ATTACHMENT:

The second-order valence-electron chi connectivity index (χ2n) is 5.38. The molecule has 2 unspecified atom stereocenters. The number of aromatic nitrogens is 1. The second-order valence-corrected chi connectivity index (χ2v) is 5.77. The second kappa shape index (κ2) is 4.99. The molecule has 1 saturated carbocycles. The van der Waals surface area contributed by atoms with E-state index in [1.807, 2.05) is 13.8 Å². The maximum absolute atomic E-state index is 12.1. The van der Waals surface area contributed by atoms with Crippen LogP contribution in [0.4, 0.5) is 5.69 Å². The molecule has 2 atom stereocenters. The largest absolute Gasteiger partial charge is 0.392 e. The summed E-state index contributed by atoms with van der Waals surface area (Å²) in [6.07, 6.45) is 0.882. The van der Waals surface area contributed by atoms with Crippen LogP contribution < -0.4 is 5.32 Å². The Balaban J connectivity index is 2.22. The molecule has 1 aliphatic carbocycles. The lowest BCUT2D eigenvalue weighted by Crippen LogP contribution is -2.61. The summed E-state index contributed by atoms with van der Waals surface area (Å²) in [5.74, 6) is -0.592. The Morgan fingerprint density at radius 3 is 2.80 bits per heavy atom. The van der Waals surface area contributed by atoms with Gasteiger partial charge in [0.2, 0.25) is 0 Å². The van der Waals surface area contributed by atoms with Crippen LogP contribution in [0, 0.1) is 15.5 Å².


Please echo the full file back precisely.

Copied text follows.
The second-order valence-electron chi connectivity index (χ2n) is 5.38. The molecule has 2 unspecified atom stereocenters. The number of aromatic nitrogens is 1. The second-order valence-corrected chi connectivity index (χ2v) is 5.77. The second kappa shape index (κ2) is 4.99. The molecule has 1 saturated carbocycles. The van der Waals surface area contributed by atoms with E-state index in [1.807, 2.05) is 13.8 Å². The maximum absolute atomic E-state index is 12.1. The van der Waals surface area contributed by atoms with Crippen LogP contribution in [0.4, 0.5) is 5.69 Å². The molecule has 2 atom stereocenters. The largest absolute Gasteiger partial charge is 0.392 e. The summed E-state index contributed by atoms with van der Waals surface area (Å²) in [6.07, 6.45) is 0.882. The van der Waals surface area contributed by atoms with Crippen LogP contribution < -0.4 is 5.32 Å². The Balaban J connectivity index is 2.22. The molecule has 1 aliphatic carbocycles. The lowest BCUT2D eigenvalue weighted by Crippen LogP contribution is -2.61. The summed E-state index contributed by atoms with van der Waals surface area (Å²) in [5.74, 6) is -0.592. The Morgan fingerprint density at radius 3 is 2.80 bits per heavy atom. The van der Waals surface area contributed by atoms with Gasteiger partial charge in [0.2, 0.25) is 0 Å². The van der Waals surface area contributed by atoms with Crippen LogP contribution in [0, 0.1) is 15.5 Å².